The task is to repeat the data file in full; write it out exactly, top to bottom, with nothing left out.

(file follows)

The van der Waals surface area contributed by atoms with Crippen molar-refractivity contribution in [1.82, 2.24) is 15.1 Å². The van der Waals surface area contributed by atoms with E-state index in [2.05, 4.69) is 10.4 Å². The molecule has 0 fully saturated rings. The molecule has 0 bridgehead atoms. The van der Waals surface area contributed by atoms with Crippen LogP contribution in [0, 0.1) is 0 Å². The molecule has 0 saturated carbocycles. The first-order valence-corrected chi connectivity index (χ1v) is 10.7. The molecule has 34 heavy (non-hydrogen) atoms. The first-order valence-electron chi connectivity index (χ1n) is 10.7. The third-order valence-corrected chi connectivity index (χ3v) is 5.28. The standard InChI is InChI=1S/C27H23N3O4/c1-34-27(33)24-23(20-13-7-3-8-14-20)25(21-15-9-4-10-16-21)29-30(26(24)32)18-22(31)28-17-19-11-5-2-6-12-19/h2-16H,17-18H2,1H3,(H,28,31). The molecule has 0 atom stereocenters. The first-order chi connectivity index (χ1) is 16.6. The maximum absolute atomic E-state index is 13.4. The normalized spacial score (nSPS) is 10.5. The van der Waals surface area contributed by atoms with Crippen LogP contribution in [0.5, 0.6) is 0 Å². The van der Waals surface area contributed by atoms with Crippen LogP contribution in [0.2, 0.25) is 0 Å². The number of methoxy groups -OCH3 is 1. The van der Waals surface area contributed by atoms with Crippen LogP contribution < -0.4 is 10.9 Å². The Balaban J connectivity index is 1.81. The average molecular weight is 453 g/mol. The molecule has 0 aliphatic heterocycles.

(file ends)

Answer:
The van der Waals surface area contributed by atoms with Crippen molar-refractivity contribution in [1.82, 2.24) is 15.1 Å². The van der Waals surface area contributed by atoms with E-state index in [2.05, 4.69) is 10.4 Å². The molecule has 0 fully saturated rings. The molecule has 0 bridgehead atoms. The van der Waals surface area contributed by atoms with Crippen LogP contribution in [0, 0.1) is 0 Å². The molecule has 0 saturated carbocycles. The first-order valence-corrected chi connectivity index (χ1v) is 10.7. The molecule has 34 heavy (non-hydrogen) atoms. The first-order valence-electron chi connectivity index (χ1n) is 10.7. The third-order valence-corrected chi connectivity index (χ3v) is 5.28. The standard InChI is InChI=1S/C27H23N3O4/c1-34-27(33)24-23(20-13-7-3-8-14-20)25(21-15-9-4-10-16-21)29-30(26(24)32)18-22(31)28-17-19-11-5-2-6-12-19/h2-16H,17-18H2,1H3,(H,28,31). The molecule has 0 atom stereocenters. The first-order chi connectivity index (χ1) is 16.6. The maximum absolute atomic E-state index is 13.4. The normalized spacial score (nSPS) is 10.5. The van der Waals surface area contributed by atoms with Crippen LogP contribution in [0.5, 0.6) is 0 Å². The van der Waals surface area contributed by atoms with Crippen LogP contribution in [0.2, 0.25) is 0 Å². The number of methoxy groups -OCH3 is 1. The van der Waals surface area contributed by atoms with Crippen LogP contribution < -0.4 is 10.9 Å². The Balaban J connectivity index is 1.81. The average molecular weight is 453 g/mol. The molecule has 0 aliphatic heterocycles.